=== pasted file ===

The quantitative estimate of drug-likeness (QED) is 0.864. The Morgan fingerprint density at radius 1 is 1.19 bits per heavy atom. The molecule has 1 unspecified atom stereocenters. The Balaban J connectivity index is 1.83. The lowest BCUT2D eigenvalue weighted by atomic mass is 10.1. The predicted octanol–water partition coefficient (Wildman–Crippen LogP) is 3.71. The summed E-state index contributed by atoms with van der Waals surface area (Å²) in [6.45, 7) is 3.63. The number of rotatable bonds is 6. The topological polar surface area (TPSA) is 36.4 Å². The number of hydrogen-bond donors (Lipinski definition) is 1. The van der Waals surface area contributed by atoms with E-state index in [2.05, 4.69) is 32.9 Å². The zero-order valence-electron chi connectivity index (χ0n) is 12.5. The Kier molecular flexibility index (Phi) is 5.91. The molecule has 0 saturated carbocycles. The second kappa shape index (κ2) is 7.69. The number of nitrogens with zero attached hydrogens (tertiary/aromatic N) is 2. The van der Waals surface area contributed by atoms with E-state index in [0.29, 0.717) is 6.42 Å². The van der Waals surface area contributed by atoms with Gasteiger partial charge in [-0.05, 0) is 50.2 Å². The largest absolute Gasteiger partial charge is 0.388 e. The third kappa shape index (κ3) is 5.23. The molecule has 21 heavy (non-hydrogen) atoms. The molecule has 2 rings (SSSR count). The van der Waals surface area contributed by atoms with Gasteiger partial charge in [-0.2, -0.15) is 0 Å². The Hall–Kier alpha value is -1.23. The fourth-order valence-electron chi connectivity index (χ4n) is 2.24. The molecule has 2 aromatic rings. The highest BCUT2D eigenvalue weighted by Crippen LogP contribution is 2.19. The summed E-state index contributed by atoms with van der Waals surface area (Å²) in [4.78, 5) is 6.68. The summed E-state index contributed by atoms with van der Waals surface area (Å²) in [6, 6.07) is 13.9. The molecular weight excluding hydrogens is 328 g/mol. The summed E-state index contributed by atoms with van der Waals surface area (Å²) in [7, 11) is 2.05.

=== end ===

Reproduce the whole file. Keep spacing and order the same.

The quantitative estimate of drug-likeness (QED) is 0.864. The Morgan fingerprint density at radius 1 is 1.19 bits per heavy atom. The molecule has 1 unspecified atom stereocenters. The Balaban J connectivity index is 1.83. The lowest BCUT2D eigenvalue weighted by atomic mass is 10.1. The predicted octanol–water partition coefficient (Wildman–Crippen LogP) is 3.71. The summed E-state index contributed by atoms with van der Waals surface area (Å²) in [6.45, 7) is 3.63. The number of rotatable bonds is 6. The topological polar surface area (TPSA) is 36.4 Å². The number of hydrogen-bond donors (Lipinski definition) is 1. The van der Waals surface area contributed by atoms with E-state index in [2.05, 4.69) is 32.9 Å². The zero-order valence-electron chi connectivity index (χ0n) is 12.5. The Kier molecular flexibility index (Phi) is 5.91. The molecule has 0 saturated carbocycles. The second kappa shape index (κ2) is 7.69. The number of nitrogens with zero attached hydrogens (tertiary/aromatic N) is 2. The van der Waals surface area contributed by atoms with E-state index in [0.29, 0.717) is 6.42 Å². The van der Waals surface area contributed by atoms with Gasteiger partial charge in [-0.05, 0) is 50.2 Å². The largest absolute Gasteiger partial charge is 0.388 e. The third kappa shape index (κ3) is 5.23. The molecule has 21 heavy (non-hydrogen) atoms. The molecule has 2 rings (SSSR count). The van der Waals surface area contributed by atoms with Gasteiger partial charge in [-0.2, -0.15) is 0 Å². The Hall–Kier alpha value is -1.23. The fourth-order valence-electron chi connectivity index (χ4n) is 2.24. The molecule has 2 aromatic rings. The highest BCUT2D eigenvalue weighted by Crippen LogP contribution is 2.19. The summed E-state index contributed by atoms with van der Waals surface area (Å²) in [4.78, 5) is 6.68. The summed E-state index contributed by atoms with van der Waals surface area (Å²) in [6, 6.07) is 13.9. The molecular weight excluding hydrogens is 328 g/mol. The summed E-state index contributed by atoms with van der Waals surface area (Å²) in [7, 11) is 2.05.